I asked the other members of the Faery Four contributors to give me a short description of the historical basis for their story.

KarenHarbaugh Karen Harbaugh

Whose story is set in the Regency. "As with most conquerors, Napoleon Bonaparte sought to maximize his power in whatever way he could.  Whether he believed  the Holy Grail and the Spear of Destiny had actual powers or not is not precisely known, but what is certain is that the city fathers of Nuremburg, Germany were terrified that Napoleon would seize the Spear when he marched his armies toward that city in 1796, and so sent it out of his way, and that after the Battle of Austerlitz in the winter of 1805, Napoleon did indeed seek to get his hands on it, but it was smuggled out of the city and he did not succeed.  Napoleon's conquest of Italy actually brought the "emerald" grail (there is more than one, apparently) into his hands, but it turned out to be Egyptian glass and broke (could it be that someone substituted a glass cup for the real thing?)  I like to think that my hero, William Marstone, had a part in smuggling them into England, but the Spear and
the Grail seem to have a habit of appearing wherever it might affect the course of human events."

You can read an excerpt by clicking here.

Maryjophotosm160 Mary Jo Putney

Whose story is set in WW II. "There is a metaphysical tradition that says Hitler was fascinated by  ancient artifacts of power, and that he sent his people to search for such  items so he could use that power.  INDIANA JONES AND THE RAIDERS OF THE  LOST ARK uses that tradition, with the Ark of the Covenant as the object,  while INDIANA JONES AND THE LAST CRUSADE goes after the Grail itself.  

So, since we were doing a Grail themed anthology and the Nazis make such  resonant villains, I decided to use World War II as a setting.  Other  historical bits I threw in were Rosslyn Chapel; a Canadian tradition of  Grail connections in the area of Halifax (that courtesy of Jo!);–and why did  Rudolf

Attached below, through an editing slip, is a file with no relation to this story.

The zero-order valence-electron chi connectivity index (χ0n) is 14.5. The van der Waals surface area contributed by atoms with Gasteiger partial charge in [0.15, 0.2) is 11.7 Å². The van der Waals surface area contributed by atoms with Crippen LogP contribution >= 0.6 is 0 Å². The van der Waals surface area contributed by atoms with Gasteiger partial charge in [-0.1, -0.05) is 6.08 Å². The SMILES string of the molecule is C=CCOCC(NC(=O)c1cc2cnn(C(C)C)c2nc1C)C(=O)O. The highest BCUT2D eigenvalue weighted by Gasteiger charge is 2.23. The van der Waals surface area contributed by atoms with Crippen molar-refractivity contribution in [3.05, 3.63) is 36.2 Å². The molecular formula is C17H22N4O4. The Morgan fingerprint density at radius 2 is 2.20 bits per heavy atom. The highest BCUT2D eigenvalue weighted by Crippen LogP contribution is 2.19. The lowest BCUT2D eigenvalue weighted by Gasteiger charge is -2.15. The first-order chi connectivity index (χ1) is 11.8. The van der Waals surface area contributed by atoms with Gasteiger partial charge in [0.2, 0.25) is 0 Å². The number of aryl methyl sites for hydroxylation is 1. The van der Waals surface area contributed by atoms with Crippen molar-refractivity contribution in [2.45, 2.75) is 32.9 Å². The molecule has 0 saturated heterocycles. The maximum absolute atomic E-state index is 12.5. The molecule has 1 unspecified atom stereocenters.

Hess, deputy fuhrer of the Third Reich, really fly  to Scotland, claiming he wanted to negotiate for peace with the Duke of  Hamilton?  History has such lovely material to play with! 

I used the world developed while I wrote my Guardian trilogy because I  wanted an excuse to return there.  The World War II research was  interesting, and also tricky because it's within living memory.  In fact,  after I turned the story in, I wrote a blog on the research:  It was great fun!"

You can read an excerpt by clicking here.

Barbara Barbara Samuel

Whose story is set in the present day. "The historical pins in Eternal Rose came from my fascination with the old epic poem The Romance and the Rose, in which a rake is turned into a rose bya jealous fairy.  I've always loved the period of courtly poetry–forbidden love and bargains made by lovers, and secret trysts.  The setting of a small village in England comes from visits we make to my partner's mum's house in southern England, where there is a field I walk, and the tree that stands in the middle of it.  A white horse lives close by, and it all feels tremendously ancient and enchanted.  My story is contemporary, but in mood draws heavily from the period of courtly love."

You can read an excerpt by clicking here.

And now me.

Whose story is set in the middle ages. "As the Grail is strongly connected with war and peace, I set my story among one of England's civil wars, the period in the 12th century called The Anarchy. Henry I, whose early reign features in some of my medievals, had a son and heir, but the young man was tragically lost in a shipwreck when returning from France. Despite his attempts to beget another son, in the end he compelled his barons to swear to support the succession of his daughter, Matilda. The trouble was, she was married to a foreign prince, so when the time came most of the barons supported the rival claimant, Stephen of Blois, who was at least a man. Thus began war, chaos, and suffering which in the end the Grail is summoned to end.

In my research I discovered that the term grail wasn't used for the
holy cup at this time — it was still a common word for a dish — and
so in my story it's the Graal, an interestingly pre-Christian term connected to the Horn of Plenty."

You can read an excerpt by clicking here.

So as you see, we all have a different take on this deeply rooted mythical story.

…four formidable authors stretch their imaginations…each unique voice
calls upon historical incidents and paranormal elements to contribute to an anthology
that lifts the human spirit.
” 4 1/4 stars, Top Pick! Kathe Robins Romantic Times Book Club

The book has been out for a few weeks, and if you've read it we'd love your comments.

What does "the Grail" mean to you? Do you connect it most strongly to the Christian element of the cup used at the Last Supper, or is it a more general mystical entity?

What are your favorite Grail-related stories, in print or screen?

Do you enjoy anthologies, and do you prefer them to have a fairly tight theme?

We'll be picking four winners from among the comments on this blog and each will get a copy of Chalice of Roses from one of us, so have at it!Davyhead

Jo — and Davy.